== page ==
Penalties Proving Costly

The Cowboys are beating themselves with penalties. And if it doesn't stop, this will be the first time in Bill Parcells coaching career that his team was worse in its second year than its first.

The Cowboys (2-2), who play the Steelers on Sunday, have committed 36 penalties for a league-high 353 yards, putting them on pace to finish 2004 with 144 penalties for 1,412 yards, shattering the club records of 141 and 1,196, respectively.

"I stand by my record on penalties over 16 years," said Parcells, who led the Cowboys to a 10-6 record in 2003. "I know what it is and I think it's been good, very good. Right now, we are doing about twice what we averaged for 16 years. I don't all of a sudden change coaching the way I coach on penalties. If we continue (committing penalties), we will be continue being what we are right now, which is really a long way from being really good."

Said defensive tackle La'Roi Glover: "We don't have the team where we can make mistake after mistake and win ballgames. We have to play games close to the vest and try to sneak them out in the fourth quarter. Penalties are something we have to keep in the back of our minds. We are not good enough to do those type of things and win."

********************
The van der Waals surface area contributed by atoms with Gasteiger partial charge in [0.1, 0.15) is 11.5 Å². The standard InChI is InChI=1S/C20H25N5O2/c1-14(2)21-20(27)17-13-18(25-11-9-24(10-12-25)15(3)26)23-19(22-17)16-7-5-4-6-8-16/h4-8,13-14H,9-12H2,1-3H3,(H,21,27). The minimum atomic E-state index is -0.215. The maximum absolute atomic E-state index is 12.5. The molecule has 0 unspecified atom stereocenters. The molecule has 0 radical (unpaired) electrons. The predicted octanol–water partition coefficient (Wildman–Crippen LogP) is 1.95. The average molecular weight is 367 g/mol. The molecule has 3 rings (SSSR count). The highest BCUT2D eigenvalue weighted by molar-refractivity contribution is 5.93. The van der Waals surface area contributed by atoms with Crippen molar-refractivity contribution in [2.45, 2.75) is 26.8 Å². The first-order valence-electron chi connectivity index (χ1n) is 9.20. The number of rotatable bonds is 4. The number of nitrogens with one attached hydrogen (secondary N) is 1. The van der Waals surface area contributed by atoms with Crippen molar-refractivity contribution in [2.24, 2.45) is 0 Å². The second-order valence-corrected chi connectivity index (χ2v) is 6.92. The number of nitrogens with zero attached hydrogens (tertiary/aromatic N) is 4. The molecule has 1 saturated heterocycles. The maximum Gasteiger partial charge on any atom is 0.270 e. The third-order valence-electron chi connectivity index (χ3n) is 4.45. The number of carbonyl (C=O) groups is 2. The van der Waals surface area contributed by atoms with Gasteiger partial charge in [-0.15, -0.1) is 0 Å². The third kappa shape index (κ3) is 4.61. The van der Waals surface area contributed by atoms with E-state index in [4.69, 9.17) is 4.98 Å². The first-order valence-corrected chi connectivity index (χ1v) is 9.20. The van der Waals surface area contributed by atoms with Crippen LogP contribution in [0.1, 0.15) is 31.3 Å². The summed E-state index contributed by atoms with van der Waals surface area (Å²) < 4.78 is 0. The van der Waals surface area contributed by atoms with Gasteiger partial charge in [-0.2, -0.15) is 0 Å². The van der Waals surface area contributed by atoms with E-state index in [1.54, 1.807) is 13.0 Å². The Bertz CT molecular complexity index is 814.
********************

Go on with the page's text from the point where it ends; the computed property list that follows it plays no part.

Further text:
The problem is to a point where an exasperated Parcells says it's not only taking away from the team but taking away from the outstanding play of certain individuals like defensive end Greg Ellis, who leads the three sacks but is third with three penalties; Pro Bowl left tackle Flozell Adams, who is tied with guard Torrin Tucker for the team lead in penalties with five, including three holding calls; and emerging tight end Jason Witten, who has committed three penalties to go along with his team-leading 17 receptions.

"No matter what you can do, you're not worth it," Parcells said.

The players agree that it is up to them to fix the problem. Cornerback Terence Newman has proposed a kangaroo court where players are fined for committing penalties.

Witten wouldn't go that far but allowed something has to change quickly if they hope to carve a good season out of this penalty-riddled funk.

"They're not acceptable," Witten said. "There's no excuse for them. Concentration is a really big thing. They can be cut out today or they can go on for a long time. We have to make the commitment to each other that we're going to stop if we want to become a good team."

SERIES HISTORY: 29th meeting. The Cowboys lead the series 15-13. The Cowboys have faced the Steelers in three Super Bowls, losing Super Bowl X and XIII before winning Super Bowl XXX. The Cowboys have won the last four meetings and five out of the last six.

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